Victory is Near
With growing anticipation that an Allied victory was imminent, Okotoks started planning for a victory celebration as early as September 1944 -- and to host it “as soon as we get word.”
A committee comprised of dozens of residents began planning for a full day of activities, incorporating local churches, schools, service organizations and veterans. Days passed, then weeks, then months and then they were into a new year, but the organizing committee remained positive and continued to meet, plan and be ready.
The greatest challenge to the organizers was the fact they did not know when victory would come. The second challenge was how to alert the community to the news. The Okotoks Review was the town’s weekly newspaper, publishing the news each Friday. It was “…difficult to definitely arrange the hour or the day for the main celebrations,” reported the Review in its April 20, 1945 edition. Therefore, organizers had to rely on the tried and true method of word-of-mouth and the telephone to spread the news! ”Announcement of arrangements will be passed to rural telephones lines following local preparations. Let every person young and old from near and far rejoice and join in this long awaited event,” wrote A. Z. Hicks in the Review.
At its April 24th council meeting, Okotoks Town Council declared that VE Day – whenever that was to be – and the following day would both be ‘public holidays.’
Proclamation, Okotoks Review, April 27, 1945 issue
Late on Monday, May 7, 1945 Okotoks and district celebrated Victory in Europe with a grand parade, a solemn community Thanksgiving service and a huge bonfire on the hill. VE Day wasn’t officially proclaimed until May 8 with the unconditional surrender of Germany, however, nothing could keep Okotoks residents from celebrating! In fact, many communities across North America started celebrations on May 7, and the revelling subsided when people learned it had not been confirmed. When confirmation did come at 9 a.m. EDT on May 8, celebrations resumed.
Okotoks Review, May 11, 1945 issue
The parade included the Okotoks band, veterans of both World Wars, decorated floats of the United Farmers of Alberta and Imperial Order Daughters of the Empire, youth groups including the Army Cadets, and Canadian Girls in Training, school children, and numerous private motor cars. Cst. Cunningham rode on horseback and school principal John Wilson was parade marshal.
“A conspicuous feature of the parade was Hugh Berry wheeling a baby buggy with a small child (we presume it was borrowed) in it enthusiastically waving a flag and enjoying itself hugely,” reported the Okotoks Review. It turns out, Hugh Berry, the town’s pharmacist, got so excited while marching in the parade that he grabbed a baby buggy from onlookers watching the parade. The baby turned out to be Sandy Hoiland, daughter of Audrey and Francis (Franny) Hoiland. “Our daughter, Sandy, was less than a year old when she got ‘kidnapped’ buggy and all and taken around a happy VE-Day parade route. We did get her back!” recalled Audrey. The ‘kidnapping” also made headlines in the Calgary Herald.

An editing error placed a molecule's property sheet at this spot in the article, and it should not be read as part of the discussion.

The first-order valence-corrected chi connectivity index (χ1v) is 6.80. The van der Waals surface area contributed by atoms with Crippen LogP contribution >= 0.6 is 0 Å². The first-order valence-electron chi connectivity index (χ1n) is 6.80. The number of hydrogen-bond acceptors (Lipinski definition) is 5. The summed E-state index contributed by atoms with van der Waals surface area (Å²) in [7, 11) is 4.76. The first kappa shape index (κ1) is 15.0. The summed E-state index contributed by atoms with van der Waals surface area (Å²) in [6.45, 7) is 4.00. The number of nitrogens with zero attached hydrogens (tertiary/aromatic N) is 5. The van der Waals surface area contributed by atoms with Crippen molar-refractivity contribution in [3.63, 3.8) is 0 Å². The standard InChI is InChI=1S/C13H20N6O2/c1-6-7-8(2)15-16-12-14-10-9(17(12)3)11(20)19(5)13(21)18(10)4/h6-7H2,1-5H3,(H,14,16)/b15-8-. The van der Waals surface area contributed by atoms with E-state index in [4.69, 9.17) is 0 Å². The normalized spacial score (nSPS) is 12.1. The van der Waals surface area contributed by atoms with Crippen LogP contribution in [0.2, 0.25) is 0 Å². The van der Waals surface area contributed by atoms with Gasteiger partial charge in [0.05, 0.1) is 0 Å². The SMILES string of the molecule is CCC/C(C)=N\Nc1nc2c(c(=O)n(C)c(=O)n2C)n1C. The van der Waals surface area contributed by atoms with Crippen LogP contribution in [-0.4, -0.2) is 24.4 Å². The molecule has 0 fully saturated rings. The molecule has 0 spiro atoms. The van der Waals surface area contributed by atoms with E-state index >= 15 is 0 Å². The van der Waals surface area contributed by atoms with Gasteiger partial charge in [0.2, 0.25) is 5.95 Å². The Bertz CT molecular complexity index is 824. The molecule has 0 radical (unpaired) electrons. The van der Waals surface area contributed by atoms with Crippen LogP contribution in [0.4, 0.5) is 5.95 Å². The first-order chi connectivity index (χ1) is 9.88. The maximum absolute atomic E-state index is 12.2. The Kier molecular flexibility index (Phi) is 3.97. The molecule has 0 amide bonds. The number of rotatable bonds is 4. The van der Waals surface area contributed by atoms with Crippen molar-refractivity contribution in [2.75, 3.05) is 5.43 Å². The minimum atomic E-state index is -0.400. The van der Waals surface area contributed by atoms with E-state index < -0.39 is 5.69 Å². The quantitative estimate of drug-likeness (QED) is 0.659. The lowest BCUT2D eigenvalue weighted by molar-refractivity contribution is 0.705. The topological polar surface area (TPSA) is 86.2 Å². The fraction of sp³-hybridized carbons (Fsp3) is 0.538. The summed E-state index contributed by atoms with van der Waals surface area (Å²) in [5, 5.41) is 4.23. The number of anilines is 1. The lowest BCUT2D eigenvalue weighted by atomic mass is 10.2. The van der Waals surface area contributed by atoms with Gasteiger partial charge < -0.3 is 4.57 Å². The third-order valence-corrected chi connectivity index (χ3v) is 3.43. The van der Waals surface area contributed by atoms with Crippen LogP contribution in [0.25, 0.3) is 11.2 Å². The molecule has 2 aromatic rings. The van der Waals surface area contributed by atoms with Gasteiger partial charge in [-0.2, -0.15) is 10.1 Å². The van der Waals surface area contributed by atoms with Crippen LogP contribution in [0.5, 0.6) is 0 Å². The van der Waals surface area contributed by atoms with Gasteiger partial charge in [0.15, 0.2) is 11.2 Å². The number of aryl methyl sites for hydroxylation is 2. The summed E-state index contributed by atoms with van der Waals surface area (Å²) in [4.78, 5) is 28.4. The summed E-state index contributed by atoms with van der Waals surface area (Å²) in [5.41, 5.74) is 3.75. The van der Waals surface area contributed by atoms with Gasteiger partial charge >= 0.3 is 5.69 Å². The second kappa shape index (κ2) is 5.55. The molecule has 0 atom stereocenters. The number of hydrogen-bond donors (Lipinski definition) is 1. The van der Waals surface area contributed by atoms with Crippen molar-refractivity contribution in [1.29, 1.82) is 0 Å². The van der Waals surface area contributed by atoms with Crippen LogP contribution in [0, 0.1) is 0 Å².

After the parade made its way through the town, it arrived at the Elks Hall where 700 residents gathered for a solemn service of thanksgiving and remembrance. It was led by Rev. Hoad of St. Peter’s Anglican Church, William Fisher and Mayor Thor Thorson of the United Church, and H. Jacobson of the Gospel Chapel. A full choir, accompanied by the town band, also performed.
The celebration continued on the hill where a huge bonfire was ignited and an effigy of Hitler was thrown into the fire.
Okotoks Review, May 11, 1945 issue.
Unfortunately, the Okotoks Museum and Archives does not have any photographs of the VE Day celebrations held in Okotoks. If you have photos that you would like to donate or loan to the museum, we would love to hear from you.
Celebrations in Canada
The Okotoks celebration was just one of many held throughout Canada to mark VE Day. In communities from coast-to-coast schools, offices and stores closed to allow residents to celebrate. Parades and marching bands filled the streets, church bells rang, and residents gathered in a state of shared joy and relief. In big cities like Toronto, thousands danced in the streets while three Mosquito aircraft dropped tickertape from overhead.
Victory in Europe Day (VE Day) celebrations, May 8, 1945 in downtown Toronto. Credit: Ronny Jaques / National Film Board of Canada. Photothèque / Library and Archives Canada / PA-114626
Crowd at Confederation Square on V-E Day, May 8, 1945, Ottawa. Credit: Chris Lund / National Film Board of Canada. Photothèque / Library and Archives Canada / PA-111593
The City of Calgary proclaimed a civic holiday May 7-8 with all schools and businesses closed and a large thanksgiving service held downtown. All liquor stores, beer parlours and hotel taverns in Calgary were also kept closed until May 9 to help control rowdy revellers.
Front page of Calgary Herald, May 7, 1945.